Things I Didn’t Throw Out | Marcin Wicha

Things I Didn’t Throw Out


Translated from Polish by Marta Dziurosz

Published October 2021
ISBN: 9781914198021
Format: Paperback

Also available as an eBook:



I was complaining about some dull educational programme on Polskie Radio, and my mother said: ‘Not everything in life can be turned into a funny story.’ I knew it was true. But still I tried.

An intimate, unconventional and very funny memoir about everything we leave behind

Lamps, penknives, paperbacks, mechanical pencils, inflatable headrests. Marcin Wicha’s mother Joanna was a collector of everyday objects. When she dies and leaves her apartment intact, Wicha is left to sort through her things. Through them, he begins to construct an image of Joanna as a Jewish woman, a mother, and a citizen. As Poland emerged from the Second World War into the material meanness of the Communist regime, shortages of every kind shaped its people in deep and profound ways. What they chose to buy, keep – and, arguably, hoard – tells the story of contemporary Poland.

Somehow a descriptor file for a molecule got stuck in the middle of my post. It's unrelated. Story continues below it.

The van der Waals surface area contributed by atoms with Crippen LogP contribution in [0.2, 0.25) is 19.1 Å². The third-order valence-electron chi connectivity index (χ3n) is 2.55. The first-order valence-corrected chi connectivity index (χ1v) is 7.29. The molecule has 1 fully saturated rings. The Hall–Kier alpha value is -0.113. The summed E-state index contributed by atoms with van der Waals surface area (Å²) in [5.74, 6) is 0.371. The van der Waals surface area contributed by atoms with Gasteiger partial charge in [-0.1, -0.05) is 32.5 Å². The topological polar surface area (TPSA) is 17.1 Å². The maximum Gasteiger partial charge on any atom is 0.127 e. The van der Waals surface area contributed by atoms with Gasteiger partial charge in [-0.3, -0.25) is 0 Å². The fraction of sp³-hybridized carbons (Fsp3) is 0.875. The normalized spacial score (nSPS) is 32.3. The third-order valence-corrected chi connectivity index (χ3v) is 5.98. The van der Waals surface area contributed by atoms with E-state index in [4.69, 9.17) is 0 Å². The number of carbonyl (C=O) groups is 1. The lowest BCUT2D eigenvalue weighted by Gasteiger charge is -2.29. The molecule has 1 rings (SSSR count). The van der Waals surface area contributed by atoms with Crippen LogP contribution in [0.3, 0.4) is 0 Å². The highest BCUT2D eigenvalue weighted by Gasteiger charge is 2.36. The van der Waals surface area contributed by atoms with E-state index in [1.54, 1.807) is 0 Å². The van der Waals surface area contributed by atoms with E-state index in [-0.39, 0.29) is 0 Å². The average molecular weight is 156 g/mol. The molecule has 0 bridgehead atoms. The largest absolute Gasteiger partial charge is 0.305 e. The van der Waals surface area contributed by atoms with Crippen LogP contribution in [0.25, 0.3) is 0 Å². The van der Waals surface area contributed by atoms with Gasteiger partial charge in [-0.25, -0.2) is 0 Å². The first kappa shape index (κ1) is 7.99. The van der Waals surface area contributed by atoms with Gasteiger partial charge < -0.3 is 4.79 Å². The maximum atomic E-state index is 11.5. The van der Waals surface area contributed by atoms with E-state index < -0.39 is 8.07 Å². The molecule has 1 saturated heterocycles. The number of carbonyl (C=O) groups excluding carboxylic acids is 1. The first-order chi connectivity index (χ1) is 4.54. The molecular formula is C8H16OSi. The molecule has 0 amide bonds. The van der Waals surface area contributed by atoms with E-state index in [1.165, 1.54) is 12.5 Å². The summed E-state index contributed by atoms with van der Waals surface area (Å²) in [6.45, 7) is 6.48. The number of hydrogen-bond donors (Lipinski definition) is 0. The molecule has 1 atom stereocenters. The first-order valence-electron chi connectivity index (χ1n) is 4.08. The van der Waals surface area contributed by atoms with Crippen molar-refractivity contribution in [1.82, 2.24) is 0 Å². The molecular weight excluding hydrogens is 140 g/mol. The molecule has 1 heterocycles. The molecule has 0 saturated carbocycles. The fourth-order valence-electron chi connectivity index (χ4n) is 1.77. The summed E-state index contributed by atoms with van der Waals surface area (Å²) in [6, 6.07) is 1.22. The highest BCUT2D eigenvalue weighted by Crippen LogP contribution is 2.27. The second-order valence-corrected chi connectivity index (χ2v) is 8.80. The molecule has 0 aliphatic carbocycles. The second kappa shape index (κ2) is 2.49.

Joanna’s Jewishness, her devotion to work, her formidable temperament, her weakness for consumer goods, all accumulate into an unforgettable portrait of a woman and, ultimately, her country.

‘Vivid and sharply written . . . the book shows how objects are often where memories reside. It also expresses . . . the impossible human effort to end up with an adequate inventory of what was lost.’ Hisham Matar

‘Wicha is Poland’s answer to David Sedaris, devastatingly funny about the minutiae of family life and the foibles of the elders.’ Irish Times

‘As much a portrait of a country as of a woman, it’s a relatable book, moving but not mawkish, with a strong vein of humour.’ The Herald

‘I loved it; so funny, clever and moving. So impressively unsentimental. And, of course, I adored all the bits about books and the precise, unflinching portrait of Joanna.’ Cathy Rentzenbrink

‘Funny and tender.’ Monocle

‘Short, wry essays that reanimate an extraordinary woman.’ Saga

‘A book about making sense of history, both the personal and political.’ The Arts Desk

‘Profound and extremely funny.’ The Big Issue